# Thread: GLSL & Matrix Math

1. ## GLSL & Matrix Math

I'm new to 3-D math so I'm not sure if I'm doing this correctly.

I currently have a GLfloat[ 36 ] pyramid set to the buffer, and that data is sent to an vec4 Vertex in the shader.

Code :
```    #version 400 core

layout( location = 0 ) in vec4 Vertex;
uniform mat4 Model;

void main()
{
gl_Position = Model * Vertex;
}```

I have a 4x4 matrix to rotate around the y-axis, and send that as a uniform to the "Model" variable in the shader.

Code :
```    glm::mat4 ModelR(
cos( rStepAngle ), 0.f, -sin( rStepAngle ), 0.f,
0.f, 1.f, 0.f, 0.f,
sin( rStepAngle ), 0.f, cos( rStepAngle ), 0.f,
0.f, 0.f, 0.f, 0.f
);

GLint ModelLoc = glGetUniformLocation( programs.basicShader, "Model" );
glUniformMatrix4fv( ModelLoc, 1, GL_FALSE, glm::value_ptr( ModelR ) );```

I'm getting nothing on my screen except the clear color. I think I may be misunderstanding something here. Vertex is going to be 3 components (technically 4, with 1 at the end), that gets multiplied by the Model rotation. How many times is the main() of the shader being run? My understanding of it was that main() is run until all 12 vertices of the pyramid are multiplied by the Model matrix. Is this correct?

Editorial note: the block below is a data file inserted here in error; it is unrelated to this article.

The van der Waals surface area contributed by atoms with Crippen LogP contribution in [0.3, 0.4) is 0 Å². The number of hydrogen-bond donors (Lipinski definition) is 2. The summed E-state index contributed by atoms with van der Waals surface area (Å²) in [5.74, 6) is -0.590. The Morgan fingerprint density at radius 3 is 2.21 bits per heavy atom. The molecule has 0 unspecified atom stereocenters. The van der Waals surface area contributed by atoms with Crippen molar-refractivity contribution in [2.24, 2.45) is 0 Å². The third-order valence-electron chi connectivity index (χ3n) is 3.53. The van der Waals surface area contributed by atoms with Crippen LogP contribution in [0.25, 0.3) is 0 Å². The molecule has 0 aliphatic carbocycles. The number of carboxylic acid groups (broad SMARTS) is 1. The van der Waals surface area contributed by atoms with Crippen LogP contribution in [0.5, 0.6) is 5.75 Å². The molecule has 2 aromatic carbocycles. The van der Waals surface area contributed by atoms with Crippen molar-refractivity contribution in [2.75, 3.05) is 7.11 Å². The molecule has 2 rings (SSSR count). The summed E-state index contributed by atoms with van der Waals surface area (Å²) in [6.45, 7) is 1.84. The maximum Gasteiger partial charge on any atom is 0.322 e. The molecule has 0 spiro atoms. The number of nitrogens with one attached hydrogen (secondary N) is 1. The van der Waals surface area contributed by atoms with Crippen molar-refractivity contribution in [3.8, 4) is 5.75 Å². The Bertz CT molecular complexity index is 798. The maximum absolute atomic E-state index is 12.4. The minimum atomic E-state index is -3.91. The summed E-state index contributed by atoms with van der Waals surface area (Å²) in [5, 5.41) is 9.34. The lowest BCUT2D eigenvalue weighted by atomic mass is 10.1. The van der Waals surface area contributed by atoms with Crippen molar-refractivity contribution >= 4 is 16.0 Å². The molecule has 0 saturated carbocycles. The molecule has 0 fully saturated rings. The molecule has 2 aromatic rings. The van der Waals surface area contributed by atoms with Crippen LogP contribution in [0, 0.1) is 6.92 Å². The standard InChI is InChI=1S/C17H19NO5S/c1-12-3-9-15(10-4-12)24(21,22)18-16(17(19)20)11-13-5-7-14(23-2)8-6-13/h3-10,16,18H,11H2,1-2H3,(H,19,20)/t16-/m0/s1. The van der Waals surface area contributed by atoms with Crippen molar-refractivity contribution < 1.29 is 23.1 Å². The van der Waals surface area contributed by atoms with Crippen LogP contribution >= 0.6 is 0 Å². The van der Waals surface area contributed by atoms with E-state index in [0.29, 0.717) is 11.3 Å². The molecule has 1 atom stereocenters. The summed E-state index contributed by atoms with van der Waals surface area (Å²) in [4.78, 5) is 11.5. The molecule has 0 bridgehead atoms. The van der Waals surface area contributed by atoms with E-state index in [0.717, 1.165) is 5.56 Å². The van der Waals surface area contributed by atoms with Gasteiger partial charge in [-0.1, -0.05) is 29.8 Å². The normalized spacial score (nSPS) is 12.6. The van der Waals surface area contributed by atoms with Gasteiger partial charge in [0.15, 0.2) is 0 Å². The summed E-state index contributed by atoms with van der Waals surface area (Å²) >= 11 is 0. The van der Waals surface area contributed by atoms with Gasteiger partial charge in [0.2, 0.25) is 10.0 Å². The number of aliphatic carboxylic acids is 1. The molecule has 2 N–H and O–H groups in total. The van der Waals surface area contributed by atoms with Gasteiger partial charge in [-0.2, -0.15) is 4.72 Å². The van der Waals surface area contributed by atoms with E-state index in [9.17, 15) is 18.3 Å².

There's probably something wrong with my math...

2. You have no projection matrix nor view-to-camera matrix - this code will only move the vertex in world space.

Vertex is going to be 3 components (technically 4, with 0 at the end),
Vertices have 1 at the end so translations can happen; vectors have a 0 so only scaling and rotation can happen.

3. thanks tonyo. I just wanted to do a rotation in an orthographic projection. I thought by default opengl does that automatically if a perspective projection is not specified. For example with just gl_Position = vertex, I am able to get a triangle on the screen with orthographic projection.

4. To see your object your gl_Position xyz values must stay within -1 - 1 and the w values is 1. There are no defaults when using shaders.

5. You need a projection matrix. For ortho, try
[1, 0, 0, 0]
[0, 1, 0, 0]
[0, 0, -1, 0]
[0, 0, 0, 1]

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